Monthly subscriptions are the payment method of choice for a wide range of premium online services, from watching videos on Netflix, streaming music from Spotify, to backing up your documents with Google Drive. But it’s pretty irritating to have 101 different subscriptions, particularly when you’re using multiple services from a single company, such as Apple, Amazon, and Google.
This could be about to change for the better. Apple is reportedly preparing a single payment subscription service dubbed Apple One. It’s essentially one subscription bundling all the various Apple options into a single monthly payment. Of course, Google has its own range of similar subscriptions and services. This begs the question: could the big G compete with its own all-in-one package? What would it look like and how much might it cost?
What is Apple One?
In case you missed the news, Apple One reportedly aims to group services together while charging a lower monthly cost than if consumers paid for each offering individual. It could end up anywhere from $2 to $5 cheaper per month, depending on the package. The idea is that consumers would actually end up using more of Apple’s services exclusively, and perhaps paying slightly more to Apple in the long term.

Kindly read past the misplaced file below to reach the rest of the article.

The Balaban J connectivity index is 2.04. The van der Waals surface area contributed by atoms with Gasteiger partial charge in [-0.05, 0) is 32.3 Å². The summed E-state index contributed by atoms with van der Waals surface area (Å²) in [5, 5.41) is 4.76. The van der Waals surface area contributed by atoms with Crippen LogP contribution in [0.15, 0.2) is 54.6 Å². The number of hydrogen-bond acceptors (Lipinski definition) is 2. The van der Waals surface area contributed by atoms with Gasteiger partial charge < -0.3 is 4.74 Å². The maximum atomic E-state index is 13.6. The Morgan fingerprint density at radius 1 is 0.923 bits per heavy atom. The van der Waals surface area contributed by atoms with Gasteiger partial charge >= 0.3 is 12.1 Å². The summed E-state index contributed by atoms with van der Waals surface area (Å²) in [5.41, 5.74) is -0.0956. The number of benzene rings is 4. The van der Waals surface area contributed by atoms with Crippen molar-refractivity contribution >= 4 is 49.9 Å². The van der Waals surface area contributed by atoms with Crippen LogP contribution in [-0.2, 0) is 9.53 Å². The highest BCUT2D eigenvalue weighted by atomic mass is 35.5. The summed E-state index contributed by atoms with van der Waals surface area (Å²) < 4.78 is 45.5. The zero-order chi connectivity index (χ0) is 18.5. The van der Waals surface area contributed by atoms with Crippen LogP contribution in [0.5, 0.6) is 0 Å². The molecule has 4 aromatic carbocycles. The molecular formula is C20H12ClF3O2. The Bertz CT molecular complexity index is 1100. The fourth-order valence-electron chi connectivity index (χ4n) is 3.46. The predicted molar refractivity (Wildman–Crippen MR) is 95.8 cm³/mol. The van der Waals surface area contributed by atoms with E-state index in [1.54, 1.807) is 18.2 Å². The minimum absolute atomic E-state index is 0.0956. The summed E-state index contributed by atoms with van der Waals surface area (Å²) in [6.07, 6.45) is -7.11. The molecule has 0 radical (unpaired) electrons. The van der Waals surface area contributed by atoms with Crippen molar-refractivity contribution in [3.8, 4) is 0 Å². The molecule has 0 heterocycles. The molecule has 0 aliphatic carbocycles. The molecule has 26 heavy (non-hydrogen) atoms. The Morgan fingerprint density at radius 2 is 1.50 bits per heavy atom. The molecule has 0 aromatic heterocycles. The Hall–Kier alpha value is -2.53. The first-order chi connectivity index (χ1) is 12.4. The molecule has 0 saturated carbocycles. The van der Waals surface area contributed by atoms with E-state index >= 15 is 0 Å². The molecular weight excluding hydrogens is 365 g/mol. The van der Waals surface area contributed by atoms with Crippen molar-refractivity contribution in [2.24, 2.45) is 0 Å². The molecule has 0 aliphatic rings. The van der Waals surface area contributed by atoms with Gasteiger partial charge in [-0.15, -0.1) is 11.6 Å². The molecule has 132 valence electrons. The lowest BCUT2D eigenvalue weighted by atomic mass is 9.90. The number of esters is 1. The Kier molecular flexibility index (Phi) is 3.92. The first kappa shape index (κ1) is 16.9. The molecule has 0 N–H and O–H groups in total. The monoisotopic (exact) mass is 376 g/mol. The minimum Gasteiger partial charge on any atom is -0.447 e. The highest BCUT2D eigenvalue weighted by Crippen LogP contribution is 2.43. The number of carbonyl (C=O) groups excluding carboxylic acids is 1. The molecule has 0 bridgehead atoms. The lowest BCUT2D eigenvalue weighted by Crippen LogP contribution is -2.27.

Allegedly, the bundles will be geared towards families, allowing for up to six people to use each service. A range of options is being considered, starting with the obvious Apple Music and Apple TV Plus “basic” media package. The second tier would add in Apple Arcade, then another with Apple News+, followed by a more expensive option with additional iCloud storage space. Altogether, an existing subscription to all these services would set you back $45 a month for a family plan. This could fall to $40 with the proposed bundle plan.
Apple has a lot of options to work with.
On top of that, Apple is apparently mulling a new subscription for fitness classes offered by companies like Peloton and Nike, delivered via an app. There’s also the iPhone upgrade program, and TV hardware and subscription combinations that could also end up bundled together.